Support Hyperallergic’s independent arts journalism. Become a Member »

Support Hyperallergic’s independent arts journalism.

The Daily Drop Cap evolved out of Jessica Hische’s observation of how she procrasinates.

LOS ANGELES — It’s hard work being a full-time artist. Sure, outsiders think artists live a free, unencumbered life, full of self-expression and joie de vivre. But all the art costs money to make and energy to sell it, and few artists have a manager breathing down their back, so the motivation to do and create has to come solely from the artist. And as with any freelancer or small business owner, artists can be tempted to put off important work, as the usual pressures of an office environment aren’t present.

I recently came across the idea of “procrastiworking,” and it might just be the secret sauce for artists struggling to stay focused. Here’s how Shareable explained it:

Barely five years out of college, Jessica [Hische] has become well-known for her wildly popular “procrastiworking” projects such as the Daily Drop Cap, the Should I Work for Free? flowchart, 52 x 52 and Don’t Fear the Internet. Her philosophy is that we should pay attention to the things we do when procrastinating: those are the things we should probably be doing for a living because we actually enjoy them the most.

Like that knack for doodling when you’re bored? You could transform that energy into something Daily Drop Cap, which Hische says “really catapulted me onto the design scene.” Her illustrations of drop caps — those fancy letters that start a paragraph — were a reworking of her creative energies after she went freelance.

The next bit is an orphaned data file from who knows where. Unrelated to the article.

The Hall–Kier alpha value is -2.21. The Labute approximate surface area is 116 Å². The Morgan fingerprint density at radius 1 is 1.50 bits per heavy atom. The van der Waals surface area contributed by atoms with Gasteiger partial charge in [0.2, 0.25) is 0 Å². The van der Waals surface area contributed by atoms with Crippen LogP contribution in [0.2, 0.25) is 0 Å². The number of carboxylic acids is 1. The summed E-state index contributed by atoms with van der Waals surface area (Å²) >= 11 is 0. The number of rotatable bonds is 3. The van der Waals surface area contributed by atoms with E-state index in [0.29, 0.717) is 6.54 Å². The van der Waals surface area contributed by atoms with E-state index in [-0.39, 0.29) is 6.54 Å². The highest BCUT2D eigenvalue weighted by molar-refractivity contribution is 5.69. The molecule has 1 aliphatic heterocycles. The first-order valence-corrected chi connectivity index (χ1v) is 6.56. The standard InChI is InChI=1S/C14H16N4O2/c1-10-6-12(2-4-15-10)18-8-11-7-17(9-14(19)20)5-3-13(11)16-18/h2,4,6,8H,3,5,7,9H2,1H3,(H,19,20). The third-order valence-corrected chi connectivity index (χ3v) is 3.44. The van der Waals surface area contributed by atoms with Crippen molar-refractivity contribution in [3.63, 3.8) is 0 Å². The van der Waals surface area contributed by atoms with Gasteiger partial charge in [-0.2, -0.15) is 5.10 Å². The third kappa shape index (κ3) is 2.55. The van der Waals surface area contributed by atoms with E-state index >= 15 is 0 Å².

Procrastiworking is a great idea, both for full-time artists trying to make those procrastinating moments productive and for budding artists still trying to find their creative path in life. Pay attention to those moments when you’re slacking off. A love for funny jokes on the internet could become a book. A tendency to snap photos with your iPhone could become a photography series. Maybe you just like to sit and stare at the wall? Hey, sounds like the perfect performance art piece.

The Latest

Required Reading

This week, LA’s new Academy Museum, the intersections of anti-Blackness and anti-fatness, a largely unknown 19th century Black theater in NYC, sign language interpreters, and more.


An Xiao

Artist An Xiao (aka An Xiao Mina) photographs, films, installs, performs and tweets and has shown her work in publications and galleries internationally. Find her online at @anxiaostudio...

2 replies on ““Procrastiworking” Your Way to Creative Success”

  1. If you spend so much time on video games and always have to get the latest one, it might be worth reviewing them. You can get paid for reviews, tips articles, all sorts of related topics or go to work at a game company as a beta tester. It takes dedication – but that “procrastiworking” outlook is where most of the people I’ve ever known who got jobs in the game industry got started. 

    Cartoonists started life as goof-offs and class clowns making fun of everything around them. It’s an old concept and just as true as it ever was.

  2. Really interesting concept- procrastiworking. For the past few years i’ve found that having an attitude like that actually helps get things done. After getting tired of working on one thing, using some free time to actually get something else done can be super helpful.

Comments are closed.